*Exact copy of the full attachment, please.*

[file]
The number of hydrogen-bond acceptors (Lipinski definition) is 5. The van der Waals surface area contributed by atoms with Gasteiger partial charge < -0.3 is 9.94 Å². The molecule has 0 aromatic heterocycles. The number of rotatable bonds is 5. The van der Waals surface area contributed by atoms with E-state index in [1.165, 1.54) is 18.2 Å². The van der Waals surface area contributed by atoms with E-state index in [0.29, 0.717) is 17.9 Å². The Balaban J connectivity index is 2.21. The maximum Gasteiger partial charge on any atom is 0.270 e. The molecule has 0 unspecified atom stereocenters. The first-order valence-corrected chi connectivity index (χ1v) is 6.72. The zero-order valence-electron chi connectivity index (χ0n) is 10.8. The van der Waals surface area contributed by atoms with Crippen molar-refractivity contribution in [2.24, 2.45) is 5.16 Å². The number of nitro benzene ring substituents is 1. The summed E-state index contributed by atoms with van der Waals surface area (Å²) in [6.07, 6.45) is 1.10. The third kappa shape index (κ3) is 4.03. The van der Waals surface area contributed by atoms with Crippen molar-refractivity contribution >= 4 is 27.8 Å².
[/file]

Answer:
The number of hydrogen-bond acceptors (Lipinski definition) is 5. The van der Waals surface area contributed by atoms with Gasteiger partial charge < -0.3 is 9.94 Å². The molecule has 0 aromatic heterocycles. The number of rotatable bonds is 5. The van der Waals surface area contributed by atoms with E-state index in [1.165, 1.54) is 18.2 Å². The van der Waals surface area contributed by atoms with E-state index in [0.29, 0.717) is 17.9 Å². The Balaban J connectivity index is 2.21. The maximum Gasteiger partial charge on any atom is 0.270 e. The molecule has 0 unspecified atom stereocenters. The first-order valence-corrected chi connectivity index (χ1v) is 6.72. The zero-order valence-electron chi connectivity index (χ0n) is 10.8. The van der Waals surface area contributed by atoms with Crippen molar-refractivity contribution in [2.24, 2.45) is 5.16 Å². The number of nitro benzene ring substituents is 1. The summed E-state index contributed by atoms with van der Waals surface area (Å²) in [6.07, 6.45) is 1.10. The third kappa shape index (κ3) is 4.03. The van der Waals surface area contributed by atoms with Crippen molar-refractivity contribution >= 4 is 27.8 Å².